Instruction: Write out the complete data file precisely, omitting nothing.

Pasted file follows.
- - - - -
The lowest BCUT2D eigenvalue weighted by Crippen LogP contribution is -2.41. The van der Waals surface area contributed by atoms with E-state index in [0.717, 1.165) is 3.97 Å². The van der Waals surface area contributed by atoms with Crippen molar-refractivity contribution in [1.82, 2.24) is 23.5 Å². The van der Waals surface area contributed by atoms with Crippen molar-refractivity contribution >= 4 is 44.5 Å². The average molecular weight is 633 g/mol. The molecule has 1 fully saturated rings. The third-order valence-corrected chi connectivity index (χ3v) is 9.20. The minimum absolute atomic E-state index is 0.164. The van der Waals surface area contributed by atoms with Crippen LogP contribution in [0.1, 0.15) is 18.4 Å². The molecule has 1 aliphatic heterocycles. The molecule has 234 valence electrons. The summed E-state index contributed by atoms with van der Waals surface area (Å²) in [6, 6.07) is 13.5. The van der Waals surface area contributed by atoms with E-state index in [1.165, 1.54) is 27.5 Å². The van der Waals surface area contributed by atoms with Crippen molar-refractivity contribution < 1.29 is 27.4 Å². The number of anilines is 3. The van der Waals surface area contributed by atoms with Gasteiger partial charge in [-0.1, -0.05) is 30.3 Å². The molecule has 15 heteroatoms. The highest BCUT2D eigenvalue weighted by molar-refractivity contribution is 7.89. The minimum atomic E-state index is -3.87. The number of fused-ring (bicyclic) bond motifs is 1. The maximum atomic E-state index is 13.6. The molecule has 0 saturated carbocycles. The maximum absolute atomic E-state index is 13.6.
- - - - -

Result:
The lowest BCUT2D eigenvalue weighted by Crippen LogP contribution is -2.41. The van der Waals surface area contributed by atoms with E-state index in [0.717, 1.165) is 3.97 Å². The van der Waals surface area contributed by atoms with Crippen molar-refractivity contribution in [1.82, 2.24) is 23.5 Å². The van der Waals surface area contributed by atoms with Crippen molar-refractivity contribution >= 4 is 44.5 Å². The average molecular weight is 633 g/mol. The molecule has 1 fully saturated rings. The third-order valence-corrected chi connectivity index (χ3v) is 9.20. The minimum absolute atomic E-state index is 0.164. The van der Waals surface area contributed by atoms with Crippen LogP contribution in [0.1, 0.15) is 18.4 Å². The molecule has 1 aliphatic heterocycles. The molecule has 234 valence electrons. The summed E-state index contributed by atoms with van der Waals surface area (Å²) in [6, 6.07) is 13.5. The van der Waals surface area contributed by atoms with E-state index in [1.165, 1.54) is 27.5 Å². The van der Waals surface area contributed by atoms with Crippen molar-refractivity contribution < 1.29 is 27.4 Å². The number of anilines is 3. The van der Waals surface area contributed by atoms with Gasteiger partial charge in [-0.1, -0.05) is 30.3 Å². The molecule has 15 heteroatoms. The highest BCUT2D eigenvalue weighted by molar-refractivity contribution is 7.89. The minimum atomic E-state index is -3.87. The number of fused-ring (bicyclic) bond motifs is 1. The maximum atomic E-state index is 13.6. The molecule has 0 saturated carbocycles. The maximum absolute atomic E-state index is 13.6.